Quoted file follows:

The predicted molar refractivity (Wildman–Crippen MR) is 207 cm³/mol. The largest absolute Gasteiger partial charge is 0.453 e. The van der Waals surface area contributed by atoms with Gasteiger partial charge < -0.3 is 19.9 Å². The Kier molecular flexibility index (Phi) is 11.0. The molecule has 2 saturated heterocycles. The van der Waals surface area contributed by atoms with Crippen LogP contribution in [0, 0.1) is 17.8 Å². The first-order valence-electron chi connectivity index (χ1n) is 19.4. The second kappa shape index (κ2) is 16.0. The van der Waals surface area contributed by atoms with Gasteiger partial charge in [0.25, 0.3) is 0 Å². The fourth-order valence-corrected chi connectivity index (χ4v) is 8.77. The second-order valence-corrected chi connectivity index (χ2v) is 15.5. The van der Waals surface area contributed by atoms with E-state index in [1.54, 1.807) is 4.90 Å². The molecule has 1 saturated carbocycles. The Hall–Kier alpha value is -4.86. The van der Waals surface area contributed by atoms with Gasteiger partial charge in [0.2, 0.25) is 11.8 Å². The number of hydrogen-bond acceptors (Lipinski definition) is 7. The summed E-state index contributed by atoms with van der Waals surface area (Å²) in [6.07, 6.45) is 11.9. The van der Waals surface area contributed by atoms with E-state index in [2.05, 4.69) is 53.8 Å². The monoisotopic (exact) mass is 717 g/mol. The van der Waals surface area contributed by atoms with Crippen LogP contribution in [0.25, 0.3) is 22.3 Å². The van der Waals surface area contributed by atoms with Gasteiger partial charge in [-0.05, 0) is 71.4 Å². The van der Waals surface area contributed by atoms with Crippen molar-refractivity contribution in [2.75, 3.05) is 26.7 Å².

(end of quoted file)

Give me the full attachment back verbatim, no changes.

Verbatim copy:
The predicted molar refractivity (Wildman–Crippen MR) is 207 cm³/mol. The largest absolute Gasteiger partial charge is 0.453 e. The van der Waals surface area contributed by atoms with Gasteiger partial charge < -0.3 is 19.9 Å². The Kier molecular flexibility index (Phi) is 11.0. The molecule has 2 saturated heterocycles. The van der Waals surface area contributed by atoms with Crippen LogP contribution in [0, 0.1) is 17.8 Å². The first-order valence-electron chi connectivity index (χ1n) is 19.4. The second kappa shape index (κ2) is 16.0. The van der Waals surface area contributed by atoms with Gasteiger partial charge in [0.25, 0.3) is 0 Å². The fourth-order valence-corrected chi connectivity index (χ4v) is 8.77. The second-order valence-corrected chi connectivity index (χ2v) is 15.5. The van der Waals surface area contributed by atoms with E-state index in [1.54, 1.807) is 4.90 Å². The molecule has 1 saturated carbocycles. The Hall–Kier alpha value is -4.86. The van der Waals surface area contributed by atoms with Gasteiger partial charge in [0.2, 0.25) is 11.8 Å². The number of hydrogen-bond acceptors (Lipinski definition) is 7. The summed E-state index contributed by atoms with van der Waals surface area (Å²) in [6.07, 6.45) is 11.9. The van der Waals surface area contributed by atoms with E-state index in [2.05, 4.69) is 53.8 Å². The monoisotopic (exact) mass is 717 g/mol. The van der Waals surface area contributed by atoms with Crippen LogP contribution in [0.25, 0.3) is 22.3 Å². The van der Waals surface area contributed by atoms with Gasteiger partial charge in [-0.05, 0) is 71.4 Å². The van der Waals surface area contributed by atoms with Crippen molar-refractivity contribution in [2.75, 3.05) is 26.7 Å².